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An Introduction to Silicon Carbide

Silicon carbide is a semiconductor material that is disrupting the power electronics market. Find out how this material is today maximising the range of electric vehicles; discover its potential to revolutionise the power grid, ensuring less renewable energy is wasted on route to your home.

Silicon Carbide, a wide bandgap semiconductor

A wide bandgap semiconductor, SiC has an ideal set of material properties for the development of power electronic devices. Compared to silicon, SiC has...


Bandgap Energy


Critical Electric Field


Thermal Conductivity

silicon carbide exploited for high voltage and resistance

Higher Voltage, Lower Resistance

The huge critical field of SiC means that we can design power devices that can withstand 10x greater voltage rating than legacy silicon devices, or we can design for the same voltage and have 100x lower resistance. Low resistance equals high efficiency!

Faster Switching = Smaller Power Systems

SiC power devices are today being adopted by the automotive industry to make small, light and ultra-efficient DC-AC power converters for electric vehicles. This is possible because legacy slow-switching Si power devices (known as IGBTs) are being replaced with these new fast-switching SiC power devices (MOSFETs). Faster switching speeds allow the designer to shrink down the large and heavy passive components (inductors, capacitors) within their power conversion solutions. An all SiC automotive inverter will be up to 43% smaller than a Si solution.

Macro shot of power transistors on the black surface.jpg
SiC Supply chain - substrates, epitaxy, fabrication and packaging.jpg

A Complex, Unique Supply Chain

The SiC supply chain is unique. The starting material, the SiC substrates, are produced and supplied by a small number of companies, and dictate the quality of the devices to be developed. Substrates are today 150mm diameter, with 200mm on the horizon. 'Epitaxy' is the process by which a thin layer of SiC is grown on the substrate surface. This is a critical layer responsible for supporting the voltage of the final device (e.g. 1200 V). A growing number of SiC chip manufacturers carry out the device fabrication, and the packaging, resulting in the final 'discrete' diodes or MOSFET transistors, or a module with a number of packaged devices. In the automotive industry, a tier 1 supplier will integrate these devices into the final DC-AC inverter.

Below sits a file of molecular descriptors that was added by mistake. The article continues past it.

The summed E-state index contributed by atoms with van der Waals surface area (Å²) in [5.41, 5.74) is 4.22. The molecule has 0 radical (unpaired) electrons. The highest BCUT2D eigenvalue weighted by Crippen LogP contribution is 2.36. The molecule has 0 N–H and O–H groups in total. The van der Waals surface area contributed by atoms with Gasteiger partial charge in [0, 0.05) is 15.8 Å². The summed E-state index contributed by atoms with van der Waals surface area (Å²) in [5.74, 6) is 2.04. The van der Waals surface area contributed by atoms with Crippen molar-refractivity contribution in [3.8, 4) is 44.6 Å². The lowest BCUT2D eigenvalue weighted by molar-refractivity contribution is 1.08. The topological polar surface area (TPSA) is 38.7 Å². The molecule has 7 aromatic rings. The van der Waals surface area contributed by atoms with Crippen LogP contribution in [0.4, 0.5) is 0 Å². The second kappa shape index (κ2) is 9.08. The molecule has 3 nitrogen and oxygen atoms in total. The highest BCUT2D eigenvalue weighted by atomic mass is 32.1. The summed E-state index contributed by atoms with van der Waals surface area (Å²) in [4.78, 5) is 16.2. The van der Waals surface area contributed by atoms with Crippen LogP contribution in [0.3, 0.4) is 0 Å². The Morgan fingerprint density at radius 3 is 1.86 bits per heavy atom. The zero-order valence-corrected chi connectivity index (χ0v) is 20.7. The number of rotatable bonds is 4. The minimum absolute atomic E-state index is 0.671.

The SiC story is only at its beginning

Today, SiC devices are available at voltage ratings from 600-1700 V, which is perfect for the booming EV industry. Yet at PGC, we are looking to the future, to when a range of SiC devices matching those available in Si today will be available at voltages beyond 50,000 V. These devices have the potential to revolutionise the electrical power grid.

Voltage Rangeof SiC power devices compare to silicon

Silicon Carbide Applications



SiC power devices were first adopted by Tesla in their 2018 Model 3, resulting in a DC/AC inverter that weighed less than half that of a 2019 Nissan Leaf Inverter using Si IGBT technology. The secret now out, numerous OEMs including McLaren and VW, and tier 1 suppliers such as BorgWarner are developing SiC inverter products. Furthermore as more manufacturers like Porsche step up their system voltage from 400 V to 800 V, the advantage for SiC becomes more pronounced, with 1200 V rated SiC MOSFETs having even greater gains over IGBTs than at 650 or 900 V.



Solar inverters convert the DC electricity generated from one or more solar arrays into AC for connection with the grid. With a trend towards higher voltage operation (1500 Vdc), to reduce cable losses, the high voltage rating of SiC devices, combined with their fast switching and high temperature operation make them ideal for future solar inverters. Two highly efficient 250 kW solar inverters have recently been demonstrated by Sungrow and Fraunhofer ISE.

Wind Power

and Grid

Clean renewable energy often has to travel a long distance to get to our homes, going through numerous power conversion stages. Getting offshore wind energy to land, for instance, requires long high voltage DC connections with MW (or even GW!) power conversion stages. HVDC/AC conversion is carried out with Si technology today, but as the voltage range of SiC extends beyond Si, there will be major efficiency savings to be had by moving to all-SiC solutions.

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